When visiting Alsace, enjoying an authentic Alsatian meal at a winstub is essential. A winstub, which translates to wine lounge, was originally a room for public use where winemakers could sell the surplus of their annual production. Today, they’re more like rustic restaurants where you can savor your meal sitting elbow to elbow at wooden tables with checkered tablecloths. Wine is served from carafes, and the meals are simple, straightforward dishes like choucroute garnie and baeckeoffe.
For an alternative authentic Alsatian dining experience, head to a farm inn amongst the Vosges Mountains for a repas marcaire meal. This culinary tradition is typical of the Munster Valley and includes Munster cheese, soup, or a meat pie. Roïgabrageldi is also served, a heartwarming dish of potatoes cooked in butter and lard served with smoked pork meat. A repas marcaire offers a simple yet replenishing meal ideal for filling up after a long hike through the Vosges.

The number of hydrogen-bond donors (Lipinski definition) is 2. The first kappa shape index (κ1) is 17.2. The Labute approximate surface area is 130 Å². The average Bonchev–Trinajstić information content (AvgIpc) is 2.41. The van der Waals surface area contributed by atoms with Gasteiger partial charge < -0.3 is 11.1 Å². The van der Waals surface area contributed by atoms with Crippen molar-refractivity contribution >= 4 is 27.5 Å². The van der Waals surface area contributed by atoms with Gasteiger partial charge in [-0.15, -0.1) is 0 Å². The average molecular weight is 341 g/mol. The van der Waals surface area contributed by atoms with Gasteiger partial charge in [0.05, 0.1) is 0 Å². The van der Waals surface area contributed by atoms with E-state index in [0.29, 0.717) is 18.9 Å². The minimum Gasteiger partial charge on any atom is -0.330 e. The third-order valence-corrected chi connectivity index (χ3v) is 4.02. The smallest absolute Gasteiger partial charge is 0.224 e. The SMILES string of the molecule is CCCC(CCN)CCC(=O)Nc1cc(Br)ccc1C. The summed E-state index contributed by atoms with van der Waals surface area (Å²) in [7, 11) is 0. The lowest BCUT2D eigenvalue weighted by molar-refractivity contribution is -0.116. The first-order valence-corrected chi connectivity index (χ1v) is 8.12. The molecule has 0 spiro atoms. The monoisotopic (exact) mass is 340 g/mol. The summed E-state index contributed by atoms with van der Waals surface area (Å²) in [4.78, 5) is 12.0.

With Cellar Tours, you can explore this incredible region of France, discovering its charming villages and towns, its unique cuisine, and wines on an Alsace Food and Wine tour. The charms of Alsace – its gorgeous landscapes, hilltop villages, and excellent gastronomy, to name but a few – are innumerable and irresistible.
L’Aperitif in Alsace
With grapes like Riesling, Gewürztraminer, and Muscat, there are several aromatic white Alsatian wines to choose from for l’aperitif. For something more festive, reach for a Crémant d’Alsace as an affordable sparkling wine that is made in the traditional method of Champagne. For l’aperitif, pretzels or bretzels are commonly enjoyed alongside a glass of bubbly or a frothy beer. The bow-shaped bretzels are baked until golden brown and salted. Alternatively, you’ll find pretzels topped with cumin seeds, minced onions, or smoked salts. They’re frequently served at local bakeries or in bistros and bars.